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Central American Trauma Ignored as 9 in 10 Refugees Report Kidnapping, Murder, Rape

(Q24N) A new study reports that 92 percent of refugees from the Northern Triangle countries of Central America – El Salvador, Guatemala and Honduras – have witnessed or experienced traumatic and violent events such as kidnapping, sexual violence and assault, and the murder of loved ones.

The report, entitled “Forced to Flee from the Northern Triangle of Central America: a Neglected Humanitarian Crisis,” was released Thursday by humanitarian non-governmental organization Doctors Without Borders, or MSF. The report drew on two years of surveys, medical data and testimonies collected by MSF as it provided medical attention to migrants.

“Murder, kidnappings, threats, recruitment by non-state armed actors, extortion, sexual violence and forced disappearance — these are the realities of war and conflicts also faced by people in this region of Central America,” said MSF Head of Mission in Mexico Bertrand Rossier in a statement accompanying the report’s release.

“While there are certainly people leaving these countries for better economic opportunities, the picture that emerges from our report is one of terrorized vulnerable people running for their lives and those of their families.”

The streaming outflow of migrants from the region has been deemed a crisis, yet many countries intentionally misclassifly migrants fleeing violence in as simple economic refugees.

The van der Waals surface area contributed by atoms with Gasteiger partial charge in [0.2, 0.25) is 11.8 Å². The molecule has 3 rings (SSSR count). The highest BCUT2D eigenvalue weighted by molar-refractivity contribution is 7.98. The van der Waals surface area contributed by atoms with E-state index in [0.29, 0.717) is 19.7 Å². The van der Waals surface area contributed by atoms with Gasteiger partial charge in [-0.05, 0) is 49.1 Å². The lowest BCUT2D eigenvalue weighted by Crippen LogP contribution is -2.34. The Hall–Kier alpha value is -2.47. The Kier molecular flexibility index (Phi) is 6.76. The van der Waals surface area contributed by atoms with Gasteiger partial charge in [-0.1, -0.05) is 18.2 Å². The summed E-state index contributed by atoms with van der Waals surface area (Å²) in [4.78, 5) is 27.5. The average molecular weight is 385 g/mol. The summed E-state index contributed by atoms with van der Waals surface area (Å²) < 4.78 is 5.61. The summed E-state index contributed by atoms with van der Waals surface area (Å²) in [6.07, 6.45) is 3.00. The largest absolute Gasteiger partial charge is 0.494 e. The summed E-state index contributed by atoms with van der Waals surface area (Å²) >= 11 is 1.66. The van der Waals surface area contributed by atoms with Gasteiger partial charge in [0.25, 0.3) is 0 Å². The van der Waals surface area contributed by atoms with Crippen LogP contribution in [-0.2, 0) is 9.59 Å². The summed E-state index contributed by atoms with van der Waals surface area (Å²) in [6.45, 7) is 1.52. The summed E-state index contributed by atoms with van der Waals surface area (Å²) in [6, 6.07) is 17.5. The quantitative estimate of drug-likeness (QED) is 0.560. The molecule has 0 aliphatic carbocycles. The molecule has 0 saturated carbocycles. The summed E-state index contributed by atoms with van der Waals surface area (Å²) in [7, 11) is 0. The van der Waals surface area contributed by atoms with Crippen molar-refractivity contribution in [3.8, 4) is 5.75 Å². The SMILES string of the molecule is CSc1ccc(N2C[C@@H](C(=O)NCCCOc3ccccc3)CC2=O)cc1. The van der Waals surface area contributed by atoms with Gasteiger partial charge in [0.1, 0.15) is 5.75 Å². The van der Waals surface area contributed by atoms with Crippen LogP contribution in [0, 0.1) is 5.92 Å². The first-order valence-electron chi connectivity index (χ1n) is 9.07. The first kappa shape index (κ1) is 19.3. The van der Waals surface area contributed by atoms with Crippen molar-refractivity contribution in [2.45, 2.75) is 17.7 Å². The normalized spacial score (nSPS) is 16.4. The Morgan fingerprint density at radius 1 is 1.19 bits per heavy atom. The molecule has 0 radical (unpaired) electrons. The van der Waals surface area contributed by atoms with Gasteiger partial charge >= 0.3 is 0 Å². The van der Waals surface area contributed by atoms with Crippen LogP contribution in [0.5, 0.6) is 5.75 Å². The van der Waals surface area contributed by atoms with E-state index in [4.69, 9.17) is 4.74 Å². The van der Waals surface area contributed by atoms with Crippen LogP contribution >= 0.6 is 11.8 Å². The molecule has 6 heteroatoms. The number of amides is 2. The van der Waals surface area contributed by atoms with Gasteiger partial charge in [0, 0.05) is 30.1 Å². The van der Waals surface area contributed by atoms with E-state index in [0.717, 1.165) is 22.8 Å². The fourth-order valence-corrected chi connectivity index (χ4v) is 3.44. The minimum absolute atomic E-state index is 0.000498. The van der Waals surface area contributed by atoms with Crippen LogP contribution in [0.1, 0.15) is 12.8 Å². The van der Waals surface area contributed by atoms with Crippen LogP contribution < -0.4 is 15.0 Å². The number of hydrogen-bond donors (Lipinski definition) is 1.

The report’s release comes as U.S. President Donald Trump continues to boost the capabilities of immigration authorities to incarcerate and deport unauthorized migrants, regardless of the circumstances that pushed them to the United States.

Refugees from the violence-plagued Northern Triangle countries, including children, are often targeted by gangs and, in the case of girls, face the danger of rape and sexual assault. Almost a third of women reported sexual abuse.

A woman and her granddaughter attend an support session for women
at the Tenosique migrant shelter in Mexico in 2017.

The fleeing populations continue to experience violence on the tortuous route to the U.S., including torture by authorities, kidnapping and human trafficking at the hands of criminal gangs. Two in three surveyed refugees reported violence during their trek through Mexico ​​​​.

In many cases, immigration authorities in Mexico – with staunch assistance from Washington – have apprehended U.S.-bound migrants and returned them to their countries of origin, sealing their fate while breaching international legal obligations to protect refugees and children whose lives are threatened.

“Attempts to stem migration by strengthening national borders and increased detention or deportation, as we have seen in Mexico and in the US, ignore a genuine humanitarian crisis and do not curb smuggling and trafficking,” Rossier said. “These strategies have devastating consequences on the lives and health of people on the move. To play on public fears and merely view these people as a security or an economic issue is short sighted.”